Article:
Lakeland, Fla. — As they were growing up together, Justin Verlander always joked with his younger brother — Tigers outfield prospect Ben Verlander — that if he ever faced him in a game he’d drill him in the back.
That’s not exactly how it happened Thursday when Ben came to bat in the first inning of a minor-league intrasquad game on a back field at Tigertown.
“I was going to throw it behind him,” Justin said. “I decided to throw it right down the middle instead.”
Ben Verlander didn't miss it. He hit the first pitch his brother threw him — 92 mph fastball, belt-high — and drove it over the fence in right-center field. The horde of minor-league players that crowded around Cochrane Field went bananas as Ben rounded the bases, crossed home plate, ran through the dugout and out to another field.
“Yeah, I guess he was supposed to be playing on another field and he just showed up for the one at-bat,” Justin said. “I kept waiting for him to come back around. He wasn’t going to get another cookie right down the middle. It was one epic swing for him. I am sure I am going to be hearing about it.”
A moment of levity in an otherwise important work day for the elder Verlander. It was his last start before getting the ball Opening Day against the Marlins in Miami Tuesday. He pitched on the backfields because the Yankees, who he will face in his second start, were playing the Tigers at Marchant Field.
He was coming off a messy start five days ago where he had trouble commanding his pitches. He seemed to get that cleaned up. His delivery was much smoother and his command was sharp. He threw 77 pitches in five innings Thursday against a collection of mostly Double-A players, 50 strikes.
He gave up two singles and two home runs – JaCoby Jones hit the other. He struck out six.
Despite the smoother delivery, his velocity was still down – 88 to 91 mph on his fastball, touching 92 twice.
“It takes a little while to get going,” he said. “I am not concerned. As long as the mechanics are good and everything else is good – I think last year I showed I still had plenty in the tank.”
James McCann, who caught his five innings, isn’t worried, either.
“Did you see the swings they were putting on (the fastball)?” McCann said. “The velocity may have been down, but it wasn’t like they were teeing off on him. I am sure the radar gun didn’t say what he or everyone would like to see, but as far as the swings he was getting, he looked great.”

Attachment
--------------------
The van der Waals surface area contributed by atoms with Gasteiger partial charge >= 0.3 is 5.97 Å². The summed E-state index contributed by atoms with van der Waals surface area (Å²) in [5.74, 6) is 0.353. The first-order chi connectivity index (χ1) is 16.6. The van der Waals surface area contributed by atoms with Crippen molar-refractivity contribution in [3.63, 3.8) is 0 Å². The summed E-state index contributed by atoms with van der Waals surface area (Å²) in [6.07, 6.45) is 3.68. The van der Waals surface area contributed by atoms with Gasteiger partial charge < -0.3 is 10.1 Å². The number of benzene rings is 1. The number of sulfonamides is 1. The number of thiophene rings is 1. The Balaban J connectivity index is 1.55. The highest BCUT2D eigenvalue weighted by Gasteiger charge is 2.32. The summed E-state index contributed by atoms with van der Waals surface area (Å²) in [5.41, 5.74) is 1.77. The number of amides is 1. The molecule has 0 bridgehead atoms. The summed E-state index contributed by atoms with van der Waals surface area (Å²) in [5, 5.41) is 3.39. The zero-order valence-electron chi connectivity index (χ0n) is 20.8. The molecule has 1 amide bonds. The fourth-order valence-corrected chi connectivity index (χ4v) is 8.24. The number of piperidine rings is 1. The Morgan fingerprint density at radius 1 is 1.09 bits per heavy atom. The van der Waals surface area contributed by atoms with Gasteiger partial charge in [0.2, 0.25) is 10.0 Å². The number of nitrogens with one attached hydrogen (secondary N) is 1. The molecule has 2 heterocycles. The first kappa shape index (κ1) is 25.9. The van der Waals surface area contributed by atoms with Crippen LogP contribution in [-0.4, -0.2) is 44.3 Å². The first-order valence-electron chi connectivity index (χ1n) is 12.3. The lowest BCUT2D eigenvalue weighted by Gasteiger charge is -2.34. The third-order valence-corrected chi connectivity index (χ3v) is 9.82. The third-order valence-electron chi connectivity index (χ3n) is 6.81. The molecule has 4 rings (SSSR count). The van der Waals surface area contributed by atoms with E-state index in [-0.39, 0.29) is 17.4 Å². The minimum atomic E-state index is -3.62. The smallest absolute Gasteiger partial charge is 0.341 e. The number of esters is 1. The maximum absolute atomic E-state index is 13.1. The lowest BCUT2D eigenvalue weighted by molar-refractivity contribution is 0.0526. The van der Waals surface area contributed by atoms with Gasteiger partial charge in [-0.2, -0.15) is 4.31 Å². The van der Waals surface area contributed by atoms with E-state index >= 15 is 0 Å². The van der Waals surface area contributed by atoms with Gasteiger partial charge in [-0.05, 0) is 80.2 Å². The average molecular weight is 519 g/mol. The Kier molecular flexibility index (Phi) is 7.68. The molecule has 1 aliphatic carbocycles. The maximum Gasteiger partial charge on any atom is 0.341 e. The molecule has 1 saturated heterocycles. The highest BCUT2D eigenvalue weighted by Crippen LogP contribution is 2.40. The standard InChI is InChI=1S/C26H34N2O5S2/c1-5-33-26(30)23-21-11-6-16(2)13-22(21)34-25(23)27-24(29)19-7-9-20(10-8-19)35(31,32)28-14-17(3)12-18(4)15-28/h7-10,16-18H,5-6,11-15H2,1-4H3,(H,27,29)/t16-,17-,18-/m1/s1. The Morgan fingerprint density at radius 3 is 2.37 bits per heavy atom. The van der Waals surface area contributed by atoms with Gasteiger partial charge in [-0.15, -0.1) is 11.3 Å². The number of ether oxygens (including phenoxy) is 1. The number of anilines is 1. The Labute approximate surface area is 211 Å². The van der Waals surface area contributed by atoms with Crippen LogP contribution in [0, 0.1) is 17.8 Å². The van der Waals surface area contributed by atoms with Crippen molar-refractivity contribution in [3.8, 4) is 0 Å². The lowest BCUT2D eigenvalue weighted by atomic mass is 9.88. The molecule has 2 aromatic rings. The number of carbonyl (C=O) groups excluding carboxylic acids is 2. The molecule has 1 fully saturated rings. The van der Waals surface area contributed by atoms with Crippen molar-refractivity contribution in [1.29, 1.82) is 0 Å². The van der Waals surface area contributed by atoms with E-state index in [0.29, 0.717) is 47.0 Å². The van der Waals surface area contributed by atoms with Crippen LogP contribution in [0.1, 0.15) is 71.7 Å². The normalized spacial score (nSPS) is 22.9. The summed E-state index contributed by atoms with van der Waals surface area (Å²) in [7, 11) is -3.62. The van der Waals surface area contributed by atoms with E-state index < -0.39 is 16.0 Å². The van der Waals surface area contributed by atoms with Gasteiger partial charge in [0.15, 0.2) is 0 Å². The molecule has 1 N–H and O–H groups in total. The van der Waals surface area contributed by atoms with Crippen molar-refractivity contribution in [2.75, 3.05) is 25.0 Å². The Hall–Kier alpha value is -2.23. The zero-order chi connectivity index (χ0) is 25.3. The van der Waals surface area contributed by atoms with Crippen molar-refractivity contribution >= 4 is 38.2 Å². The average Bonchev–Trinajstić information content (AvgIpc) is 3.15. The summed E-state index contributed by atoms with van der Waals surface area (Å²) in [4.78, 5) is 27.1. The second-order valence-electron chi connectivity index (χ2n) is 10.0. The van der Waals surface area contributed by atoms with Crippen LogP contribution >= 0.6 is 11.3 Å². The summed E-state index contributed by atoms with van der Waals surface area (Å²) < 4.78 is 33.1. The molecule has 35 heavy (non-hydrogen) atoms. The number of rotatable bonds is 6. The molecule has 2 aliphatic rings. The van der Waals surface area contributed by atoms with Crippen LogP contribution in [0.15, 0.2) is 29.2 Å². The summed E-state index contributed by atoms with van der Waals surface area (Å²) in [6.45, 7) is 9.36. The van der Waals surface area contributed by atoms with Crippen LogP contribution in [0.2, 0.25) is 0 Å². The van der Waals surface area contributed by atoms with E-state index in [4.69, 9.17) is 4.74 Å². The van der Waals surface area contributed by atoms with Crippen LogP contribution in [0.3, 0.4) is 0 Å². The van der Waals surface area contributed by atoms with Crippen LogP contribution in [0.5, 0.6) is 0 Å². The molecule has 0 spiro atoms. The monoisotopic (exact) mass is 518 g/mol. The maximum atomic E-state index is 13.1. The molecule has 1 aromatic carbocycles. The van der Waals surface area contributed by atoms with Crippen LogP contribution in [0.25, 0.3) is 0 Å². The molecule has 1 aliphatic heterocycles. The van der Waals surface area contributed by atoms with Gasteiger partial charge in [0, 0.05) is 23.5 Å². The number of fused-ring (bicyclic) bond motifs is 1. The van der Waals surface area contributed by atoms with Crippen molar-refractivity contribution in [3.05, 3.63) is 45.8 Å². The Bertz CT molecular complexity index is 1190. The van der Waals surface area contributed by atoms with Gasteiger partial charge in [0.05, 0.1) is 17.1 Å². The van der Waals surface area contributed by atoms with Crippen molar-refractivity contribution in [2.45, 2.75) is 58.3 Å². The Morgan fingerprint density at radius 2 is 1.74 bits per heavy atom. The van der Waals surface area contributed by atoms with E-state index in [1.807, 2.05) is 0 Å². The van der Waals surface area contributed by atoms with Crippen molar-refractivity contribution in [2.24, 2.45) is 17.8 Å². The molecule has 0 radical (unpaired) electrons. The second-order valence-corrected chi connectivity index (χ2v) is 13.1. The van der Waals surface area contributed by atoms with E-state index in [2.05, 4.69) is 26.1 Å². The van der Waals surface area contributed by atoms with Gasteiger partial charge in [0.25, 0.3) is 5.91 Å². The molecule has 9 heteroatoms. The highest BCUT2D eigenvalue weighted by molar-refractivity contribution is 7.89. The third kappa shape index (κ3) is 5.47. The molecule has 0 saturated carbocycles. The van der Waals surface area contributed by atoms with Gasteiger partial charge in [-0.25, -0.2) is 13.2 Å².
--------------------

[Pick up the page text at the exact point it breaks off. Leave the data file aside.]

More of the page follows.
His curveball and changeup were especially good – the curveball was breaking late and sharp and the change-up was diving and slicing depending on the hitter.
“He was making adjustments from pitch to pitch; there was a lot of flow to the way he went about it,” McCann said. “He was setting up pitches. He was throwing first-pitch strikes with his off-speed and throwing the fastball off that, or starting with fastball and working off-speed off that.”
Had this been a regular game, Verlander might have thrown even more off-speed pitches.
“My instinct with these guys was to throw tons of off-speed,” he said. “All they were putting good swings on was the fastball. They were just jumping the heater. But I wanted to keep pitching.
“My brother’s at-bat was a perfect example. I knew exactly what he was doing. If I was pitching in a real situation, I’d put the heater down and away – though I wasn’t really trying to throw it middle. But in a different situation, it would have been a different pitch.”
All things considered, Verlander said he was ready to go.
“I threw 86 or 87 pitches last time, so I am ready to 100 to 105 pitches,” he said.
Manager Brad Ausmus said the lower pitch count was by design.
“We intentionally brought him down,” he said. “We wanted to taper him off before he makes his start on Opening Day.”
So it was a good day of work for Justin Verlander and a priceless moment for the Verlander family.
“Yeah? For which part of the Verlander family?” Justin said.